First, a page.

"Having our allied health members using the same software as the GPs has made it a lot easier to work together because all the notes are now in the one place."
Working to full scope of practice
A key advantage of the Health Care Homes is the funding flexibility, which does not restrict care delivery to a particular discipline or a specific format.
Practices can make better use of the full range of skills of different team members, including practice nurses, allied health professionals, medical assistants and Aboriginal health workers.
Below are some examples of different team members working to their full scope of practice.
Promoting nurse autonomy: practice with seven GPs and two nurses
"Our doctors are happy that the nurses are properly skilled in areas like wound management, immunisations and chronic disease and that they can run these services largely independently."
"Our nurses do a lot of the patient education. All our nurses are immunisation providers, so they are the ones often prompting the GPs and identifying patients for different services. They also do general observations and assessments along the way."
"They tend to take care of everything from updating family history and next of kin, to smoking and alcohol assessments. GPs may skip these areas or not have the time to cover them in detail."
"It's often the practices themselves which shape the scope of their team members. Some practices lean towards more task-oriented, clinical nursing skills like ear syringing and immunisations."
"Our practice is very much about care coordination and chronic disease management. Our nurses are supported to develop these skills and manage their tasks and time independently around these activities."
"We've supported our nurses with additional training so they can provide good care coordination and so they understand behaviour change in particular, because patient knowledge does not equal change behaviour."
"For nurses working in chronic disease, it's really helpful to understand the stages of behaviour change, so they can work alongside somebody, know where they are at, and also know how to support patients and keep them motivated while they're going through those lifestyle changes."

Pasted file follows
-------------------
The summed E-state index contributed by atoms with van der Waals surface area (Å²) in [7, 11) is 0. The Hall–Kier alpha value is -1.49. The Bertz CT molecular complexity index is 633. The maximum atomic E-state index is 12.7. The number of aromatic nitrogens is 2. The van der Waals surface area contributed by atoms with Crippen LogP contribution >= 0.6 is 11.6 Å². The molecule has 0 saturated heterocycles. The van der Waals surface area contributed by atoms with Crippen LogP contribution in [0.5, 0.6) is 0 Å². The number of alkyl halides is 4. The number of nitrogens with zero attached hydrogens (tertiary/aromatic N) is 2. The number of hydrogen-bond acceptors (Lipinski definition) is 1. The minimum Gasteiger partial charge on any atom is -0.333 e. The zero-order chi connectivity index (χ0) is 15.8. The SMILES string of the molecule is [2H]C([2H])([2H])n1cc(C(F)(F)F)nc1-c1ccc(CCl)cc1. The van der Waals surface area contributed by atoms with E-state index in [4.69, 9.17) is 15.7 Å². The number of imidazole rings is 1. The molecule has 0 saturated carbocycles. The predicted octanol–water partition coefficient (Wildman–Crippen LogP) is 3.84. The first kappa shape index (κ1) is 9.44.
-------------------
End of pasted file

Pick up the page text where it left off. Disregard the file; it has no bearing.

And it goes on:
"That's a real skill that nurses can develop. It takes time and practice and a supportive environment, but it's really worth it because we've seen the difference it can make to patient outcomes."
Employing medical assistants in a practice
"Medical assistants (MAs) can play a significant role in the management of patients with chronic diseases. MAs have a formal qualification, which allows them to help both clinically and administratively."
"MAs can assist with non-invasive clinical procedures like height, weight, BMI and blood sugar levels. They are also trained to help with peak flow, spirometry and simple wound care."
"They can often be a first point of contact which puts them in a position to gain knowledge, trust and understanding of a patient's issues and circumstances. This can assist the GP or nurse with planning care."
Aboriginal Community Controlled Health Service: advanced roles for nurses and Aboriginal health workers
"Our nurses and Aboriginal health workers (AHW) do a lot of case management and palliative care. This includes using telemedicine so that the patients can remain on country if they chose to die, rather than have further treatment."
"They practice according to the Central Australian Rural Practitioners Association manual and clinical guidelines. These are the best practice clinical guidelines that registered nurses and AHWs follow to diagnose, treat, prescribe medications, order testing and refer patients."
"They also do INR management, administer thrombolytic therapy and generally manage patients with complex conditions based on the registered care plans created by the doctors."
"Our GPs oversee the medical management of patients, develop complex clinical care plans for other staff to administer, and review patients as referred by other team members when there are concerns with the management or condition of the patient. So the GPs are kind of like the conductor of the orchestra."
Enhanced patient access
An important component of Health Care Homes is the enhanced access offered to enrolled patients both within and outside practice opening hours. Providing timely access to care and health advice can support patients with self-management at home and can help to address issues at an early stage. This prevents escalation of conditions and reduces the need for acute or emergency treatment.
Below are some examples of enhanced patient access.
Nurse triaging and after-hours action plans: practice with five GPs, two nurses, four allied health professionals
"Calls from complex patients will go directly to the nurses. They know the patients and can discuss anything that's going on in the background."
"A nurse might decide that they need to be seen on the same day and then we'll fit them in with both the nurses and the doctors."
"We use a locum service for after hours. If a patient is unstable and we think something might be coming up, we'll also have an after-hours action plan in place."
"We have written plans we can use for things like asthma, angina and other common conditions and we adapt these to meet the particular needs of the patient, which can include other issues as well."
Nurse appointments and home visits: practice with five GPs, two nurses